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Favorable signs for Obama on Election Day

Gay former campaign strategist predicts president wins 347-191



Barack Obama, Election 2012, gay news, Washington Blade
Barack Obama, Election 2012, gay news, Washington Blade

National polls show the race is close, but are generally favorable to President Obama on Election Day. (Washington Blade file photo by Michael Key)

A gay Democratic political strategist who helped President Obama win a blowout victory in 2008 is predicting another big win for him in 2012 as the national polls published just before Election Day show a tight race, but are generally favorable to Obama.

Steve Hildebrand, the deputy national campaign director of Barack Obama’s 2008 presidential campaign, said in response to an email inquiry from the Washington Blade that he’s expecting a wide margin of victory for Obama in the Electoral College.

“Obama wins 347-191,” Hildebrand wrote. “After Romney chose Paul Ryan as his running mate and his 47 percent comments, he was never able to convince a majority of voters that he would be on their side. He will lose what could have been a winnable race.”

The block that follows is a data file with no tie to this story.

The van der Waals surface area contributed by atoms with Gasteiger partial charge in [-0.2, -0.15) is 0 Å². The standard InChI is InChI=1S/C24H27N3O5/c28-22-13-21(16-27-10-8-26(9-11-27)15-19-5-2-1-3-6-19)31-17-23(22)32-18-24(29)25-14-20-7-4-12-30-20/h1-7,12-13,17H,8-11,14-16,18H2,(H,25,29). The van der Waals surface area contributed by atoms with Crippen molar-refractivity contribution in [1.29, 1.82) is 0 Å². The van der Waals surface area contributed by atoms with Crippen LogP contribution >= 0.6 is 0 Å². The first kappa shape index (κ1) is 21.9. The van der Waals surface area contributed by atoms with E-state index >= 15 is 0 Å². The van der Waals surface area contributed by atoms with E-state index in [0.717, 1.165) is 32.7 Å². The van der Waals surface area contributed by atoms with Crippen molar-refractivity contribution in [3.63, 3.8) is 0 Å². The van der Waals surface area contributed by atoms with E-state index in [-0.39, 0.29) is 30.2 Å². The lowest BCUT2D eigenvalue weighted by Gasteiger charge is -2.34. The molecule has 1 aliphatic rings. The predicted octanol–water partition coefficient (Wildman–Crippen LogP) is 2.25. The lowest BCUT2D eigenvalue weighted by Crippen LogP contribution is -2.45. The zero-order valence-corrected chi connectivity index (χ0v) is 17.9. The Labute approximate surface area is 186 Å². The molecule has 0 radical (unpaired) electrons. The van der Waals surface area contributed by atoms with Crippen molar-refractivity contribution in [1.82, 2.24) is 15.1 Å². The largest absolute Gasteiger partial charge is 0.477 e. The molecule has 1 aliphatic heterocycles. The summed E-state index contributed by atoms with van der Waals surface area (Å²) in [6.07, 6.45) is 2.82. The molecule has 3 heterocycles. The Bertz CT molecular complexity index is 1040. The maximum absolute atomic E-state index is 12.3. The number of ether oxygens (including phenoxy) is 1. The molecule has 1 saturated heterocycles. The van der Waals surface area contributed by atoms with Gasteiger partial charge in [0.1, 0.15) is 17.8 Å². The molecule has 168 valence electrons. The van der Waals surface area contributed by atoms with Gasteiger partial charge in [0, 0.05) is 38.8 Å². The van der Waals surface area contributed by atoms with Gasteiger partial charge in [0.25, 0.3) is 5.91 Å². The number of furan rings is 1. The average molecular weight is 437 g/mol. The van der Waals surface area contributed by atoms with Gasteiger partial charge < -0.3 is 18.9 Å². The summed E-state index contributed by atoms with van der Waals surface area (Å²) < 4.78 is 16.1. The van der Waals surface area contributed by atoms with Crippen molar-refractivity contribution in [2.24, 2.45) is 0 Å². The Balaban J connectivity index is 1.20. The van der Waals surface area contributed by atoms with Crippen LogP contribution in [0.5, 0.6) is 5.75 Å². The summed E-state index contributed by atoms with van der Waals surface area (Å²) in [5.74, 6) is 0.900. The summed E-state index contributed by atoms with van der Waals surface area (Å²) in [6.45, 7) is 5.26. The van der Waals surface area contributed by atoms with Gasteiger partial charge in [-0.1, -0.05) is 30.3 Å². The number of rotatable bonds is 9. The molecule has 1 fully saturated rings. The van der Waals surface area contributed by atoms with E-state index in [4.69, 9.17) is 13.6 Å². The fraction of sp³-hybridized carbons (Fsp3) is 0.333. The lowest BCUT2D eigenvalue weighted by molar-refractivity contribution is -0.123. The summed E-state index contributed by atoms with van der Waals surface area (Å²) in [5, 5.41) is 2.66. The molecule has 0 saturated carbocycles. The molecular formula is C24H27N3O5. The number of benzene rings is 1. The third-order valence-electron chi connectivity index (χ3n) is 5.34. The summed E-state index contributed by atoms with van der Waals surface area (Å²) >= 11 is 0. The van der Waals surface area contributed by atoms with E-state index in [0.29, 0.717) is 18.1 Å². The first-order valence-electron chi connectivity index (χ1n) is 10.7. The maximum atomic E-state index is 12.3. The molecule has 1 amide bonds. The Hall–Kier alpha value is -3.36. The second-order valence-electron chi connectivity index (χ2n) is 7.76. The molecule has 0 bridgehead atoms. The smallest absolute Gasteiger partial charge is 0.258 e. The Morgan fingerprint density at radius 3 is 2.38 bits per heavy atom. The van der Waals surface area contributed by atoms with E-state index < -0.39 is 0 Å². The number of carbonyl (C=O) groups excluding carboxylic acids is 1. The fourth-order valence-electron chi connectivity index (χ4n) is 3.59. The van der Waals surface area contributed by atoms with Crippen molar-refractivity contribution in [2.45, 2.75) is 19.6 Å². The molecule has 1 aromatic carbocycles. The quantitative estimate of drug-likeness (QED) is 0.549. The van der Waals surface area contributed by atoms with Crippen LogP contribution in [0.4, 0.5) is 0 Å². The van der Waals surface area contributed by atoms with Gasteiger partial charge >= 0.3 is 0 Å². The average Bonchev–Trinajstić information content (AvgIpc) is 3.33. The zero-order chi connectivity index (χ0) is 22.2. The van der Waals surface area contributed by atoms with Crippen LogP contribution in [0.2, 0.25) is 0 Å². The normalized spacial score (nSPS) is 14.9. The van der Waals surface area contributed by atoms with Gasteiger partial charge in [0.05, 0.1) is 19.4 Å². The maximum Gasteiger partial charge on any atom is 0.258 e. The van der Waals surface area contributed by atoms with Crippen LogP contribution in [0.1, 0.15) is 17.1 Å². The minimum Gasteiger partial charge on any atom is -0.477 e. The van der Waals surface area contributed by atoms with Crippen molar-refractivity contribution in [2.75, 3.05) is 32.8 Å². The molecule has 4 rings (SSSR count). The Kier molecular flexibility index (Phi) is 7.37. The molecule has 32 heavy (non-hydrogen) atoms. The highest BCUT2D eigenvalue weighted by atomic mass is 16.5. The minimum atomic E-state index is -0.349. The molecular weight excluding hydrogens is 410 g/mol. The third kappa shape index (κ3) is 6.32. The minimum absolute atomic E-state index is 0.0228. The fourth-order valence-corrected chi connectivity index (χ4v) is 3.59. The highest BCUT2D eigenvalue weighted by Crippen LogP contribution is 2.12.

That margin of victory would mean Obama would not only win all the swing states in the 2012 election — Ohio, Colorado, Florida, Virginia, Iowa, Wisconsin, Nevada and New Hampshire — but also pick up North Carolina, which the Obama campaign had largely abandoned despite holding the Democratic National Convention in the state.

After his participation in the 2008 presidential campaign, Hildebrand returned to his home state of South Dakota to work as a political strategist and wasn’t directly involved in Obama’s 2012 presidential campaign.

Final polls published on Monday indicated the race will be close, but generally showed Obama has a small lead over Republican presidential nominee Mitt Romney. An ABC News/Washington Post poll gives Obama a lead by 50-47 and a Reuters/Ipsos poll says Obama is leading 48-46. But an American Research Group poll had the race a dead heat at 49-49 and a Rasmussen Reports poll gave Romney a one point lead over Obama by a margin of 49-48.

Many Obama supporters are taking solace in the New York Times blogger and statistician Nate Silver’s assessment on Tuesday that Obama has a 91.6 percent chance of victory based on these latest polls. In the 2008 election, Silver correctly predicted the winner in 49 out of 50 states.